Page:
The heroine of Hank Green’s debut novel, “An Absolutely Remarkable Thing,” is an art student in New York City named April May, who finds herself at the center of a vast international mystery. One day, April stumbles on a giant robot sculpture in Midtown Manhattan, and makes a video with the figure, which goes viral.
There are multiple reasons for these listless pre-order sales, including perhaps the erosion of Mr. O’Reilly’s fan base after The New York Times disclosed in the spring that he had settled claims by five women who accused him of sexual harassment or verbal abuse. The scandal and the ensuing advertising boycotts cost him his job at Fox, stripping him of a platform that he used to promote his books to a nightly audience of around four million viewers.
It’s still early in literary awards season — the winners of the Man Booker Prize, the Nobel Prize for Literature and the National Book Awards won’t be announced until later this fall — but speculation started heating up this week about who will take home the world’s most prestigious literary prizes this year. There were the usual upsets — three of the six Man Booker finalists are Americans, to the consternation of Booker purists who argue the prize has become too Americanized.
Muck Rack makes it simple to find people, tweets, or articles that mention any name, keyword, company, hashtag etc. We've compiled this guide to help you make the most of your search.
Selecting a term
Start searching tweets, articles from media outlets, articles mentioned in tweets, journalists'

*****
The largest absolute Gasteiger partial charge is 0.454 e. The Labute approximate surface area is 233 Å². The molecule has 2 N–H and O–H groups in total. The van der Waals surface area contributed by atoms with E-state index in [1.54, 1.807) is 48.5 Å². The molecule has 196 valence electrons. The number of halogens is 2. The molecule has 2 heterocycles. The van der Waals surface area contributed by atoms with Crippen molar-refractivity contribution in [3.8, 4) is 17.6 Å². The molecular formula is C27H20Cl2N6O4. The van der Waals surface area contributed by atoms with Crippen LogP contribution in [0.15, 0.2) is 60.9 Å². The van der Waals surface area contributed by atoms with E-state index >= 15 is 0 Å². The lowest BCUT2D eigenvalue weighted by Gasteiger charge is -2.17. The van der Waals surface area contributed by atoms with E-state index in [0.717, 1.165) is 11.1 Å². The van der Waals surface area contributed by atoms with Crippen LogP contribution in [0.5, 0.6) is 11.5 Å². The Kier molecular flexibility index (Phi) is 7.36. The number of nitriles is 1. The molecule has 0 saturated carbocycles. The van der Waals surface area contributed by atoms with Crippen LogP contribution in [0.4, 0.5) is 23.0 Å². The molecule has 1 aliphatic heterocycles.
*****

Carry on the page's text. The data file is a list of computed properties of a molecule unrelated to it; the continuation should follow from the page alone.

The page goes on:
names, titles and bios with some suggested searches:
Companies or Topics (e.g. iPhone, Microsoft)
Phrases (e.g. "cloud computing") — use quotes to keep the terms together
Twitter handles (e.g. @username) — returns those who have mentioned or replied to
Names (e.g. "David Pogue")
Hashtags (e.g. #sxsw, #london2012)
Bio details (e.g. vegan, Olympics, father)
Muck Rack's Advanced Search allows for many boolean operators.
Find results that mention multiple specified terms, use AND or
+. For example, ensure each result contains both Elon Musk and Mark Zuckerberg by
searching Obama AND Romney or Obama + Romney.
Use the operators OR or , to broaden your search when you'd like either of
multiple terms to appear in results. (This is the default behavior of our search when no operators
are used.) For example, search for democrat OR republican to find results that refer to
Democrats and/or Republicans.
Use NOT or - to subtract results from your search. For
example, searching Disney will yield results about the Walt Disney Company as well as Walt Disney
World Resort. To exclude mentions of Disney World, search for Disney -World or Disney
When using one of these operators with a phrase, enclose it in quotation marks. For example, you can
find results about smartphones excluding Apple's iPhone 4S by searching smartphone -"iPhone
Exact case matching or punctuation
If you're searching for a brand name or keyword that relies on specific punctuation marks or capitalization, you can
find results that match your exact query by adding matchcase: before the keyword you're searching for, like matchcase:E*TRADE .
Use parentheses to separate multiple
boolean phrases. For example, to find journalists talking about having fun in Disney World or
Disneyland, search for ("disney world" OR disneyland) AND fun.
An asterisk can be used to search for any variation of a root word truncated by the asterisk. For example, searching for admin* will return results for administrator, administration, administer, administered, etc.
A near operator is an AND operator where you can control the distance between the words. You can vary the distance the near operation uses by adding a forward slash and number (between 0-99) such as strawberries NEAR/10 "whipped cream", which means the strawberries must exist within 10 words of "whipped cream".